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The European Commission Will Make its Software Solutions Open Source for Public Benefit

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Software

The EU Commission is known for its strong take on privacy and open-source. A year ago, they asked their staff to use Signal for messaging instead of WhatsApp.

Now, they plan to make their software solutions publicly accessible for the benefit of society. In other words, anything that the EU uses for its internal work will be made open-source.

Public Money, Public Code

Considering that the taxpayers pay for the operations and fund the software, the code should also be available to the public.

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The European Commission pledges to release more software

  • The European Commission pledges to release more software

    The European Union and its legislative body, the European Commission continues to advance its digital strategy with open source software as one of the fundamental pillars. On this occasion it was the latter that announced news for the distribution of software developed to meet internal needs of the organization.

    According to the published information, the European Commission has approved a new regulation that favors free access to the software they produce as long as there are potential benefits for ‘citizens, businesses or other public services’, which from theory to practice may well encompass everything that unfolds under its roof.

    This new provision is supported in turn by a recent study also carried out by the Commission on the impact of open source software in areas such as technological independence, competitiveness and innovation in the economy of the European Union. The objective is to find solid evidence with which to shape European open source policies for the next few years.

    In economic terms, in fact, the calculations are most optimistic and point to a strong economic impact, of billions of euros of savings per year -by way of example, it is estimated between 65 and 95 billion euros in 2018 alone- and, with a minimal increase in the bet, there could be a growth in the EU’s GDP of around 100 billion euros.

OSI welcomes the Decision of the European Commission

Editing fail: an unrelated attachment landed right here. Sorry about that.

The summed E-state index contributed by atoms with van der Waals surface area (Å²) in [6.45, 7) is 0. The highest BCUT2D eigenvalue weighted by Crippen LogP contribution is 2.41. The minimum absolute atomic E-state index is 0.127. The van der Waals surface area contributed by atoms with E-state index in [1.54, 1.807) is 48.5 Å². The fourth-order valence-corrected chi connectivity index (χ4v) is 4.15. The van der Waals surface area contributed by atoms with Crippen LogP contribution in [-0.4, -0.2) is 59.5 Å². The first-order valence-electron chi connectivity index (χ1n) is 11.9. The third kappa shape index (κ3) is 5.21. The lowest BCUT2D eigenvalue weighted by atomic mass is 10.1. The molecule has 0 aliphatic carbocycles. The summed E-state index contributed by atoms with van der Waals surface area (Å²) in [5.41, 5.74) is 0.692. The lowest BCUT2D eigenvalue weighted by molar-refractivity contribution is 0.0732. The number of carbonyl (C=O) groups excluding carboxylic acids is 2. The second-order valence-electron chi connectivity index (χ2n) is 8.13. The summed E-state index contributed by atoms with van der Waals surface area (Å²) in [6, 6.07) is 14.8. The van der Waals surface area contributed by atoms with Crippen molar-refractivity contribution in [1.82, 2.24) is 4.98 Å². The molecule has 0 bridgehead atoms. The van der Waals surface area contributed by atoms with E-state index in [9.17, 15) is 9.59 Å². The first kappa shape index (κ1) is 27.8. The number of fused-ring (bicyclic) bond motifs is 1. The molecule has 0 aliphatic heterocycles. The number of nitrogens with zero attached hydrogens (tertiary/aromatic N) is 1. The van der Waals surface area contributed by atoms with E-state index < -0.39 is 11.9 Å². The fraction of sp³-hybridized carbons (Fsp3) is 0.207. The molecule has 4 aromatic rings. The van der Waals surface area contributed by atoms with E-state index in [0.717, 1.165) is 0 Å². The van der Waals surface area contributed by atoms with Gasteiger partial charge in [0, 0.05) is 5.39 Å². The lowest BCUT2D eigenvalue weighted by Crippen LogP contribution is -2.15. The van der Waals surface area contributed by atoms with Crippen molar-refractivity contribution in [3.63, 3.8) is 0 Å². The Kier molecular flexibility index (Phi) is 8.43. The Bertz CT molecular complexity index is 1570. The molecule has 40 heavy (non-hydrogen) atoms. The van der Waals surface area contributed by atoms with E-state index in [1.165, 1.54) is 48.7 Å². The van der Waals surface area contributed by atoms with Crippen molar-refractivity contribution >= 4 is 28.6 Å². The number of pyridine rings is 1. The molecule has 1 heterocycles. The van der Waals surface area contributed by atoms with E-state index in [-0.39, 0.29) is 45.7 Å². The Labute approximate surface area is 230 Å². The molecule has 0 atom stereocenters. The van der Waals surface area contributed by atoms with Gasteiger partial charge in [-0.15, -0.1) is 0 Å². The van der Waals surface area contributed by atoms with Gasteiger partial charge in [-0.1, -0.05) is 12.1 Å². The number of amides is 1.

• OSI welcomes the Decision of the European Commission

    OSI welcomes the Decision of the European Commission on the open source licensing and reuse of Commission software. The December 8 Decision means that Commission services may choose to make Commission software available under open source licenses, something OSI has long advocated and which opens great opportunities both for individuals and companies.

    OSI encourages every part of the Commission to make the most of this new Decision, both for economic and civil reasons. A recent report for the Commission by Open Forum Europe (an OSI Affiliate) estimates that “open source software contributes between €65 to €95 billion to the European Union’s GDP” and observed that “if open source contributions increased by 10% in the EU, they would generate an additional 0.4% to 0.6% (around €100 billion) to the bloc’s GDP.” But as observed in the 2018 UNESCO “Paris Call” report, a document that OSI contributed to, software is also an essential element of our cultural heritage and legislators need to “create an enabling legal, policy and institutional environment where software source code can flourish as an integral part of knowledge societies” and especially leverage open source licensing to “enable effective independent auditing of software source code used to make decisions that may affect fundamental rights of human beings”.

European Commission to Open Source its Software Solutions

  • European Commission to Open Source its Software Solutions

    The European Commission has announced plans to make its software solutions open source. On the heels of a recent report detailing the impact of open source, the Commission has adopted new rules that will “enable its software solutions to be publicly accessible whenever there are potential benefits for citizens, companies or other public services.”

    “The new rules will increase transparency and help the Commission, as well as citizens, companies and public services across Europe, benefit from open source software development. Pooling of efforts to improve the software and the co-creation of new features lowers costs for the society, as we also benefit from the improvements made by other developers. This can also enhance security as external and independent specialists check software for bugs and security flaws, said Johannes Hahn, Commissioner for Budget and Administration, in the announcement.

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